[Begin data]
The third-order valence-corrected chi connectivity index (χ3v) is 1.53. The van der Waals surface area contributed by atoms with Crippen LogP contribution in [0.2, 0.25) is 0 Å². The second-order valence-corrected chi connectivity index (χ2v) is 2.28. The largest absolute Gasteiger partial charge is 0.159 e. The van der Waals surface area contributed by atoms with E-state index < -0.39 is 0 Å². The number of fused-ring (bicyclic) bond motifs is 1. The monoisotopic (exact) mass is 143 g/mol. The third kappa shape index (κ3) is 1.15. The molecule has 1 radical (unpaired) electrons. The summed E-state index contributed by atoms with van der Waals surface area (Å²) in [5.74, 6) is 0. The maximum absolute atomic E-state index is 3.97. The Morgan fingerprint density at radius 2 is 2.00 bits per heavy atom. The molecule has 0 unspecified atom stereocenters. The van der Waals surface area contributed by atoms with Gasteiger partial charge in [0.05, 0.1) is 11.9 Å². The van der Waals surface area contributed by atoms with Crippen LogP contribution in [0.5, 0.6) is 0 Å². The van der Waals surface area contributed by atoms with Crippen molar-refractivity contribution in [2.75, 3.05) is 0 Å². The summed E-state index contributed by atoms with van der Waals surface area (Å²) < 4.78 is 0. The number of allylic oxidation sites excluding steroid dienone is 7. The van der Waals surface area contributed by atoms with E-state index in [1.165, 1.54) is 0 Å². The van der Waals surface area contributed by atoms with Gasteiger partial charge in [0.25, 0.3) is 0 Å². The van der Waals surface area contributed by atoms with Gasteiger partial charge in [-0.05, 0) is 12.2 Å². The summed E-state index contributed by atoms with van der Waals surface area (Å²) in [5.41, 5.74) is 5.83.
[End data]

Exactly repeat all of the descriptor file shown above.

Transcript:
The third-order valence-corrected chi connectivity index (χ3v) is 1.53. The van der Waals surface area contributed by atoms with Crippen LogP contribution in [0.2, 0.25) is 0 Å². The second-order valence-corrected chi connectivity index (χ2v) is 2.28. The largest absolute Gasteiger partial charge is 0.159 e. The van der Waals surface area contributed by atoms with E-state index < -0.39 is 0 Å². The number of fused-ring (bicyclic) bond motifs is 1. The monoisotopic (exact) mass is 143 g/mol. The third kappa shape index (κ3) is 1.15. The molecule has 1 radical (unpaired) electrons. The summed E-state index contributed by atoms with van der Waals surface area (Å²) in [5.74, 6) is 0. The maximum absolute atomic E-state index is 3.97. The Morgan fingerprint density at radius 2 is 2.00 bits per heavy atom. The molecule has 0 unspecified atom stereocenters. The van der Waals surface area contributed by atoms with Gasteiger partial charge in [0.05, 0.1) is 11.9 Å². The van der Waals surface area contributed by atoms with Crippen LogP contribution in [0.5, 0.6) is 0 Å². The van der Waals surface area contributed by atoms with Crippen molar-refractivity contribution in [2.75, 3.05) is 0 Å². The summed E-state index contributed by atoms with van der Waals surface area (Å²) < 4.78 is 0. The number of allylic oxidation sites excluding steroid dienone is 7. The van der Waals surface area contributed by atoms with E-state index in [1.165, 1.54) is 0 Å². The van der Waals surface area contributed by atoms with Gasteiger partial charge in [0.25, 0.3) is 0 Å². The van der Waals surface area contributed by atoms with Gasteiger partial charge in [-0.05, 0) is 12.2 Å². The summed E-state index contributed by atoms with van der Waals surface area (Å²) in [5.41, 5.74) is 5.83.